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Wynton & Katrina

AAJ Staff By

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Wynton Marsalis was born on October 18, 1961 in New Orleans, Louisiana, the birthplace of jazz. Neighboring Mississippi is the home of the blues. On August 29, 2005, the coastal Gulf states were slammed by Hurricane Katrina.
Passing through Florida, Katrina was a Category One hurricane. By the time it hit the warm Gulf of Mexico waters, she had turned into a Category Four monster. As unpredictable as an out-of-control truck, the killer storm turned east, avoiding a direct hit on New Orleans, but blasting Biloxi, Mississippi.
At first it seemed, New Orleans had been spared the brunt of Hurricane Katrina. Then the levees broke. A city built below sea level soon flooded with catastrophic effect and contaminated waters. Those that didn't evacuate were at the mercy of Mother Nature. And she was in a damned bad mood that day.
Those that stayed behind to weather the storm were predominately poor and black. How do you evacuate when you have $10 in your pocket and several children in tow? Where was the Army? Where was the National Guard? Where were the school buses? The rest is now history. History never to be forgotten. History that hopefully taught a lesson.

Having the opportunity to work personally with Jazz at Lincoln Center Artistic Director Wynton Marsalis has been a blessing. Promoting jazz in New York City is a dream come true. Working with this man in this organization is a life-changing experience.

Yes, Wynton is an incredible trumpet player. Yes, he's at the top of his game. Yes, he's an outspoken advocate for jazz music, education and racial equality. Yes, he's impeccably dressed. Yes, he's got an unstoppable outside jump shot on the basketball court. And yes, Wynton Marsalis is a compassionate human being.

Critics like to take pot-shots at him because he's so successful. Everybody's after the Super Bowl Champ every year. Everybody wants to knock-out the World Heavyweight Champ. Such is life when you put yourself out there in the public eye. Critics get paid to criticize.

Wynton stepped up to the plate, again. He used his power and influence not to promote jazz music this time. He used his notoriety to set the record straight and get life-saving help for the victims of Hurricane Katrina. Back-to-back interviews all day long, day after day, from CNN to the New York Times and everything in-between.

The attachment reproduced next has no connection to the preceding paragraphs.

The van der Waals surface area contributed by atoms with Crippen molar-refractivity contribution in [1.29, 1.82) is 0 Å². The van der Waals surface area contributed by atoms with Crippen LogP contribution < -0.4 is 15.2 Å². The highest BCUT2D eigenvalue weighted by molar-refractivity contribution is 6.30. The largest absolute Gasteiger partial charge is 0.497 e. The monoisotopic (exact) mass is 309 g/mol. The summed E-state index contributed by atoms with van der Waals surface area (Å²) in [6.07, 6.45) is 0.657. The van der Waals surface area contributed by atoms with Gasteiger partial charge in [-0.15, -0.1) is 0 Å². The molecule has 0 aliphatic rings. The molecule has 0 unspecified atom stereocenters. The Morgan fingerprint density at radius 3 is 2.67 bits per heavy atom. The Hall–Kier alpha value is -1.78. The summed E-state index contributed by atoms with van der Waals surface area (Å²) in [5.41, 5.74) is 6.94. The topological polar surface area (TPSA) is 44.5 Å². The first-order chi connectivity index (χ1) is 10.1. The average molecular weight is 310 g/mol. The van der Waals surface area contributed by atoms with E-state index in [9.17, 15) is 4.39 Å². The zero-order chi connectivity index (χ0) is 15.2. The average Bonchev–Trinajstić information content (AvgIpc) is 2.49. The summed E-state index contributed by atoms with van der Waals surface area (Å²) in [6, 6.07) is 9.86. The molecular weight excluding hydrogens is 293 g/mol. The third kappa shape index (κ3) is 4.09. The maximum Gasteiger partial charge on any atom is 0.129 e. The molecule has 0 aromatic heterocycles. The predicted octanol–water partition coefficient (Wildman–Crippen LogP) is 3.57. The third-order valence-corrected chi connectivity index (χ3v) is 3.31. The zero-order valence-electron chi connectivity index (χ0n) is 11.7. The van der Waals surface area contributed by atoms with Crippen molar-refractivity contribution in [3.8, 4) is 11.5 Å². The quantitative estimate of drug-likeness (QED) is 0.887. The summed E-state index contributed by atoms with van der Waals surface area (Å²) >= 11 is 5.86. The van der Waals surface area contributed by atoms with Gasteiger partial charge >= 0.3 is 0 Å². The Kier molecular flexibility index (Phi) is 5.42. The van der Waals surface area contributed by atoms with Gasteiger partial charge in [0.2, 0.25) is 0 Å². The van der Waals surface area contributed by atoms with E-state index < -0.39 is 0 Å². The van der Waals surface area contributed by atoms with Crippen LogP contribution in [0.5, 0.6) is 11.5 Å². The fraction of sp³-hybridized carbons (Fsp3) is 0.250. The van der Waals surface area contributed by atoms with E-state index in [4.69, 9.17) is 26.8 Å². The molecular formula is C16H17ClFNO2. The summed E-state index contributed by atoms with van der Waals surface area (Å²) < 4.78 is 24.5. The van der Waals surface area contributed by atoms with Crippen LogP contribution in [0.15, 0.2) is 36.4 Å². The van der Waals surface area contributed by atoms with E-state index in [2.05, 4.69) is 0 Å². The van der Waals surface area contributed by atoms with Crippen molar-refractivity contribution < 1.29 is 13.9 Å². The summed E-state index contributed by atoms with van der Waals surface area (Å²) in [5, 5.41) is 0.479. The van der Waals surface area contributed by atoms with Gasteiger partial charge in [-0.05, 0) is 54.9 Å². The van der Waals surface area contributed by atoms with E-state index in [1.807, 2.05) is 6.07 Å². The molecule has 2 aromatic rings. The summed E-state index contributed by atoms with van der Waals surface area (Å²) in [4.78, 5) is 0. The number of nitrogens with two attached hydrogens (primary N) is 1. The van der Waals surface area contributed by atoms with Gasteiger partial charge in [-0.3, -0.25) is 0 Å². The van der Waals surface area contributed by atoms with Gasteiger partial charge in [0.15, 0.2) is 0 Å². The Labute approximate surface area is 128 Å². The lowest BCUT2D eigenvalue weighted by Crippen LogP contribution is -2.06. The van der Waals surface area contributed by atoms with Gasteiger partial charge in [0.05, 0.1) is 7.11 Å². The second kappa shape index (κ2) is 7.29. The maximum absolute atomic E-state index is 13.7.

His official initial statement cut to the bone. Here's what Wynton Marsalis had to say:

New Orleans is the most unique of American cities because it is the only city in the world that created its own full culture—architecture, music and festive ceremonies. It's of singular importance to the United States of America because it was the original melting pot with a mixture of Spanish, French, British, West African and American people living in the same city. The collision of these cultures created jazz and jazz is important because it's the only art form that objectifies the fundamental principals of American democracy. That's why it swept the country and the world representing the best of the United States.

New Orleanians are blues people. We are resilient, so we are sure that our city will come back. This tragedy, however, provides an opportunity for the American people to demonstrate to ourselves and to the world that we are one nation determined to overcome our legacies of injustices based on race and class. At this time all New Orleanians need the nation to unite in a deafening crescendo of affirmation to silence that desperate cry that is this disaster.

We need people with their prayers, their pocketbooks, and above all their sense of purpose to show the world just who the modern American is and then we'll put our city back together in even greater fashion. This is gut check time for all of us as Americans.

In a country with the most incredible resources in the world we need the ingenuity of our best engineers to put the cultural heart of our nation back together. To put it together with 2005 technical expertise and with 2005 social consciousness, which means without accommodating the ignorance of racism and the deplorable conditions of poverty, and lack of education that have been allowed to fester in many great American cities since slavery.

We're only as civilized as our level of hospitality. Let's demonstrate to the world that what actually makes America the most powerful nation on earth is not guns, pornography and material wealth but transcendent and abiding soul, something perhaps we have lost a grip on, and this catastrophe gives us a great opportunity to handle up.


The Battle of New Orleans has begun. This time we are fighting to save lives, not take them. Saving lives takes money. How can Wynton help? Do what he does best: play music. Thus, the creation of the massive September 17, 2005 benefit concert at Jazz at Lincoln Center called the Higher Ground Hurricane Relief Benefit Concert and Auction. Wynton made some phone calls and a concept became a crusade.


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